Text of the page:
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For Valentine's Chocolate of the Future

Cacao plants may go extinct by 2050 due to a confluence of demand, disease, and climate change, Business Insider reports, but farmers and some chocolate companies are exploring using genetically engineered cacao to continue to meet demand.

According to Business Insider, the farmers' group A Fresh Look just released a line of chocolate bars, called Ethos Bars, aimed at getting people to reconsider the use of genetically modified organisms. While it notes those bars don't contain modified cacao, they do include sugar from modified beets. But by eventually modifying cacao, Business Insider says plants that are drought and disease resistant could be developed.

It notes that while some chocolate companies have pledged to be GMO-free, Mars is working with researchers at the University of California, Berkeley, to use CRISPR to make cacao that's resistant to rot and wilt.

The Scan

Tara Pacific Expedition Project Team Finds High Diversity Within Coral Reef Microbiome

In papers appearing in Nature Communications and elsewhere, the team reports on findings from the two-year excursion examining coral reefs.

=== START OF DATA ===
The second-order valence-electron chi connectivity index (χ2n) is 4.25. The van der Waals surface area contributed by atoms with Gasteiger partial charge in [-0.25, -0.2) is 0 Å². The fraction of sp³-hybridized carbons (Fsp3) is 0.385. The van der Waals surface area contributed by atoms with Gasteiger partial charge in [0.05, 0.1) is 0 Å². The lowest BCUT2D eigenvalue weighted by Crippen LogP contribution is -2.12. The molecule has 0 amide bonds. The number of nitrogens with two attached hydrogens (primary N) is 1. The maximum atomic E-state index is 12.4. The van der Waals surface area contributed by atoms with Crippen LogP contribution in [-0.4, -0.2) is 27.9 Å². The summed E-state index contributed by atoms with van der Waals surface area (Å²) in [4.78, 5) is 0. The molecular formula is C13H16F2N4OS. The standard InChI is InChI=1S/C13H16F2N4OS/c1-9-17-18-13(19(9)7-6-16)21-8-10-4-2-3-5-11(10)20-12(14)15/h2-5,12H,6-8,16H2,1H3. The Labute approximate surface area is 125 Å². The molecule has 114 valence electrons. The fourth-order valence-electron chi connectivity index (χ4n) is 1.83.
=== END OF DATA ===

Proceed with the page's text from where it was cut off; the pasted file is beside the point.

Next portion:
Study Examines Relationship Between Cellular Metabolism, DNA Damage Repair

A new study in Molecular Systems Biology finds that an antioxidant enzyme shifts from mitochondria to the nucleus as part of the DNA damage response.

Stem Cell Systems Target Metastatic Melanoma in Mouse Model

Researchers in Science Translational Medicine describe a pair of stem cell systems aimed at boosting immune responses against metastatic melanoma in the brain.

Open Pediatric Brain Tumor Atlas Team Introduces Genomic Data Collection, Analytical Tools

A study in Cell Genomics outlines open-source methods being used to analyze and translate whole-genome, exome, and RNA sequence data from the Pediatric Brain Tumor Atlas.